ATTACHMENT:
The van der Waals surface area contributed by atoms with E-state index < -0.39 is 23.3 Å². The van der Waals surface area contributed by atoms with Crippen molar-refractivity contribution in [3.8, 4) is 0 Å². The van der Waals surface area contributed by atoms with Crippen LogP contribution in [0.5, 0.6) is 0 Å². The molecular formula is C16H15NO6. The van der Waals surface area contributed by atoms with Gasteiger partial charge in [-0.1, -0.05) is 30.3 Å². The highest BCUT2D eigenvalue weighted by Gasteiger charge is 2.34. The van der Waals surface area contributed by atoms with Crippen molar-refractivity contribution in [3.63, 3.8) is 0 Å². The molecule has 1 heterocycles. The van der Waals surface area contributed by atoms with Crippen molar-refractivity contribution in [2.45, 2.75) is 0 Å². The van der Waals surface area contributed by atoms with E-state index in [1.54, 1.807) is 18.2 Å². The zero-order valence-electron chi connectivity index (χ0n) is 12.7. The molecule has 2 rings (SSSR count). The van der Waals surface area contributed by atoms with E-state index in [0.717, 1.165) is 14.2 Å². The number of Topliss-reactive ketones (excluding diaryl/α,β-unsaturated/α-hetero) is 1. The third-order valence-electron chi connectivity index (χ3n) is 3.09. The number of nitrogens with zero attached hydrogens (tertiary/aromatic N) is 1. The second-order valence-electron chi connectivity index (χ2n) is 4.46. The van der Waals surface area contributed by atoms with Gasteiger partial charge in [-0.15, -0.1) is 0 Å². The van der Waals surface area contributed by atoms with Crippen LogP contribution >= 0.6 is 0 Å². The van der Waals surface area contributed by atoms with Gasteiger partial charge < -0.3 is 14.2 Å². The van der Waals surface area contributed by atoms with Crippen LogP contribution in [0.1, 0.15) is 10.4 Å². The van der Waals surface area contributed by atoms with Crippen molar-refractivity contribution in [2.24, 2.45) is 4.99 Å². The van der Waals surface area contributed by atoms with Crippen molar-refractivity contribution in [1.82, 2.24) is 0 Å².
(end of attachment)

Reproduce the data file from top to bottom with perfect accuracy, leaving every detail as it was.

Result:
The van der Waals surface area contributed by atoms with E-state index < -0.39 is 23.3 Å². The van der Waals surface area contributed by atoms with Crippen molar-refractivity contribution in [3.8, 4) is 0 Å². The van der Waals surface area contributed by atoms with Crippen LogP contribution in [0.5, 0.6) is 0 Å². The molecular formula is C16H15NO6. The van der Waals surface area contributed by atoms with Gasteiger partial charge in [-0.1, -0.05) is 30.3 Å². The highest BCUT2D eigenvalue weighted by Gasteiger charge is 2.34. The van der Waals surface area contributed by atoms with Crippen molar-refractivity contribution in [3.63, 3.8) is 0 Å². The molecule has 1 heterocycles. The van der Waals surface area contributed by atoms with Crippen molar-refractivity contribution in [2.45, 2.75) is 0 Å². The van der Waals surface area contributed by atoms with E-state index in [1.54, 1.807) is 18.2 Å². The zero-order valence-electron chi connectivity index (χ0n) is 12.7. The molecule has 2 rings (SSSR count). The van der Waals surface area contributed by atoms with E-state index in [0.717, 1.165) is 14.2 Å². The number of Topliss-reactive ketones (excluding diaryl/α,β-unsaturated/α-hetero) is 1. The third-order valence-electron chi connectivity index (χ3n) is 3.09. The number of nitrogens with zero attached hydrogens (tertiary/aromatic N) is 1. The second-order valence-electron chi connectivity index (χ2n) is 4.46. The van der Waals surface area contributed by atoms with Gasteiger partial charge in [-0.15, -0.1) is 0 Å². The van der Waals surface area contributed by atoms with Crippen LogP contribution >= 0.6 is 0 Å². The van der Waals surface area contributed by atoms with Gasteiger partial charge < -0.3 is 14.2 Å². The van der Waals surface area contributed by atoms with Crippen LogP contribution in [0.1, 0.15) is 10.4 Å². The van der Waals surface area contributed by atoms with Crippen molar-refractivity contribution in [2.24, 2.45) is 4.99 Å². The van der Waals surface area contributed by atoms with Crippen molar-refractivity contribution in [1.82, 2.24) is 0 Å².